It makes me angry how badly I was duped, and so many others. No one EVER taught me Lynching was a common method to dispense "justice" among all people, black or white.
    Not even half the lynchings of blacks were done by whites.
    The worst to come from this is that blacks from my era were taught to believe the same thing. Its no wonder they play the victim card so often....they were taught they are "victims".
    In Response

    by: Starr from: Fl
    April 16, 2015 9:47 PM
    How could you say it wasn't taught to you? Perhaps you was absent that week. Every old and even recent cowboy movie has the rustler being "strung up" The term " string him up boys" is a cliché. Your lack of knowledge is because of personal lacking, and not because of the, admittedly less than adequate school system

    by: jason from: texas
    March 20, 2015 10:44 PM
    This article is a bit misleading about lynching and its origins. The police force we have today evolved because of lynchings.
    Lynching is how communities dealt with crime(s), far before the 18th century and the birth of the United States. Because of so many lynchings of innocent people and the cruelty it imposed, policing was eventually introduced. Lynchings absolutely did not start over racism.

    - Academic Science graduate of Criminal Justice

    by: steve from: mich
    March 20, 2015 10:18 PM
    A loss of life is traject to someone somewheres all of the time. Don't play games, put forensics to work right away and stop the speculation.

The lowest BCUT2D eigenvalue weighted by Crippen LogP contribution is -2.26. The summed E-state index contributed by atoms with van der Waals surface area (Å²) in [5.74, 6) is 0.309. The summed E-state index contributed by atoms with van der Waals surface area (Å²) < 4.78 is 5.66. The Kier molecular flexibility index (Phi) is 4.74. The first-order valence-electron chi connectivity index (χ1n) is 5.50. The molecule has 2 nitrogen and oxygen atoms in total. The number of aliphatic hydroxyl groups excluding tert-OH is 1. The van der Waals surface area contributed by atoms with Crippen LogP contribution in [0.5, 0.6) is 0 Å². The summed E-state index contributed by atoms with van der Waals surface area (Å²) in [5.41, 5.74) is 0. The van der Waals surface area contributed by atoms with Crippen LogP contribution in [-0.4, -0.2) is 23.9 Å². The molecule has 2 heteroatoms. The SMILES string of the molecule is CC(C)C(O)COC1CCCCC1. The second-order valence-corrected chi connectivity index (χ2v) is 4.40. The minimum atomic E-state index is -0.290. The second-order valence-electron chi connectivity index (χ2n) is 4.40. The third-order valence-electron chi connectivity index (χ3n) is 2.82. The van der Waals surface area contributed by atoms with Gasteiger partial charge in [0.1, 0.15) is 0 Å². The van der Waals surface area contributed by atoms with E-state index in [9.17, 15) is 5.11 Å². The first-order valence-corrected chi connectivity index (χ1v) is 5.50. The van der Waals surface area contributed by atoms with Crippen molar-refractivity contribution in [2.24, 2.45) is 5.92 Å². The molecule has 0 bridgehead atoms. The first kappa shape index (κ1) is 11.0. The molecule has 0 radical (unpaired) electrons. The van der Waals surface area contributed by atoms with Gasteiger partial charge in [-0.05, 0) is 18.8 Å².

by: chaplain Detwiler from: york Haven PA
    March 20, 2015 10:07 PM
    Seems there is nothing wrong with looking for information online as well as checking library for useful books BUT don't assume lynching your resources make it seem that is what you wanted because his prison term and his race the comments to keep the pot boiling between bulk and whites stinks.

    by: Charles M from: VA
    March 20, 2015 9:10 PM
    It is irresponsible to run a headline inferring that this could be a lynching when, late in the article, it points out that lynching went away in the 60's. Yes, of course, there is a remote possibility that this was a lynching but, since that practice hasn't been seen in the US for 50 YEARS, the odds are vanishingly small. Far more likely that he committed suicide, but that doesn't fit the VOA mindset that race relations in the US haven't improved since the 60's.

    VOA is supposed to provide honest reporting o the world with some context to enable foreign audiences to understand the US. Instead, this article promotes misunderstanding by inserting the author's (and presumably the editors') biases. You do the US a disservice.
    In Response

    by: Charles M from: VA
    March 22, 2015 2:18 AM
    James Russell Nemitz: Look at paragraph 11 which states (not infers): "It was notably used to persecute blacks in the late 19th and early 20th centuries, then largely vanished in the 1960s."

    It seems that you were more intent on your ad hominem attack on me than actually reading the article.

    No one says we are perfect, but I've lived in eight countries around the world during my working life and the US is by far the most enlightened in terms of race relations and equality of the sexes. The fact is that lynching is a awful part of our past, but it is truly a part of our past. The VOA shares your mindset that it is not, but that is not borne out in the crime statistics published by the DoJ or any other reputable research institution. The world evolves but some people do not.
    In Response

    by: James Russell Nemitz from: Houston TX
    March 20, 2015 11:02 PM